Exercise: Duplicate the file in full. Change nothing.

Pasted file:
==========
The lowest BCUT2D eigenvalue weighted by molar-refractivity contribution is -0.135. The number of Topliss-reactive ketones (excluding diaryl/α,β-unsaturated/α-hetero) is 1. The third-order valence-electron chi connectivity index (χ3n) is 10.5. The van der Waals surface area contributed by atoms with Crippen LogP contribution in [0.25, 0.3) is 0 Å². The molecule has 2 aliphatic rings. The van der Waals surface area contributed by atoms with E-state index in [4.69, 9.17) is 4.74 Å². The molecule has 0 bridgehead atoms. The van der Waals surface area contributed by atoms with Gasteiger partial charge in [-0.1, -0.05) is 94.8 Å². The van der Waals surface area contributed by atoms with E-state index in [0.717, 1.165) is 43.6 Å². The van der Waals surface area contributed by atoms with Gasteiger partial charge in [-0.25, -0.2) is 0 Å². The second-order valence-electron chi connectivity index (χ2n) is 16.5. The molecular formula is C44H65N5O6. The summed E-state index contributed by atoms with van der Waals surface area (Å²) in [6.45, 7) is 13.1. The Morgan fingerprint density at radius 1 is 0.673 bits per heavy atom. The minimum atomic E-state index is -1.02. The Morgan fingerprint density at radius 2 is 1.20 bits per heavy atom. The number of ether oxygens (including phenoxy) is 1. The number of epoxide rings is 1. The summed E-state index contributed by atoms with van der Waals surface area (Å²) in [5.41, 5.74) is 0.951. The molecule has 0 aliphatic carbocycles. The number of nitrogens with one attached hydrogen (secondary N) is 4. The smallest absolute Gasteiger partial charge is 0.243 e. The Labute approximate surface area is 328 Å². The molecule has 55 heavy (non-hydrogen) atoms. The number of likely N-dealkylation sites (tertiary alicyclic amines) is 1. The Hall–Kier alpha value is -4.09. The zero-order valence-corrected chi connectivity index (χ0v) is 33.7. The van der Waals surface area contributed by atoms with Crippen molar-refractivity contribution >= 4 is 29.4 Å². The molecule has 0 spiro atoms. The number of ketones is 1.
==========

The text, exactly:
The lowest BCUT2D eigenvalue weighted by molar-refractivity contribution is -0.135. The number of Topliss-reactive ketones (excluding diaryl/α,β-unsaturated/α-hetero) is 1. The third-order valence-electron chi connectivity index (χ3n) is 10.5. The van der Waals surface area contributed by atoms with Crippen LogP contribution in [0.25, 0.3) is 0 Å². The molecule has 2 aliphatic rings. The van der Waals surface area contributed by atoms with E-state index in [4.69, 9.17) is 4.74 Å². The molecule has 0 bridgehead atoms. The van der Waals surface area contributed by atoms with Gasteiger partial charge in [-0.1, -0.05) is 94.8 Å². The van der Waals surface area contributed by atoms with E-state index in [0.717, 1.165) is 43.6 Å². The van der Waals surface area contributed by atoms with Gasteiger partial charge in [-0.25, -0.2) is 0 Å². The second-order valence-electron chi connectivity index (χ2n) is 16.5. The molecular formula is C44H65N5O6. The summed E-state index contributed by atoms with van der Waals surface area (Å²) in [6.45, 7) is 13.1. The Morgan fingerprint density at radius 1 is 0.673 bits per heavy atom. The minimum atomic E-state index is -1.02. The Morgan fingerprint density at radius 2 is 1.20 bits per heavy atom. The number of ether oxygens (including phenoxy) is 1. The number of epoxide rings is 1. The summed E-state index contributed by atoms with van der Waals surface area (Å²) in [5.41, 5.74) is 0.951. The molecule has 0 aliphatic carbocycles. The number of nitrogens with one attached hydrogen (secondary N) is 4. The smallest absolute Gasteiger partial charge is 0.243 e. The Labute approximate surface area is 328 Å². The molecule has 55 heavy (non-hydrogen) atoms. The number of likely N-dealkylation sites (tertiary alicyclic amines) is 1. The Hall–Kier alpha value is -4.09. The zero-order valence-corrected chi connectivity index (χ0v) is 33.7. The van der Waals surface area contributed by atoms with Crippen molar-refractivity contribution >= 4 is 29.4 Å². The molecule has 0 spiro atoms. The number of ketones is 1.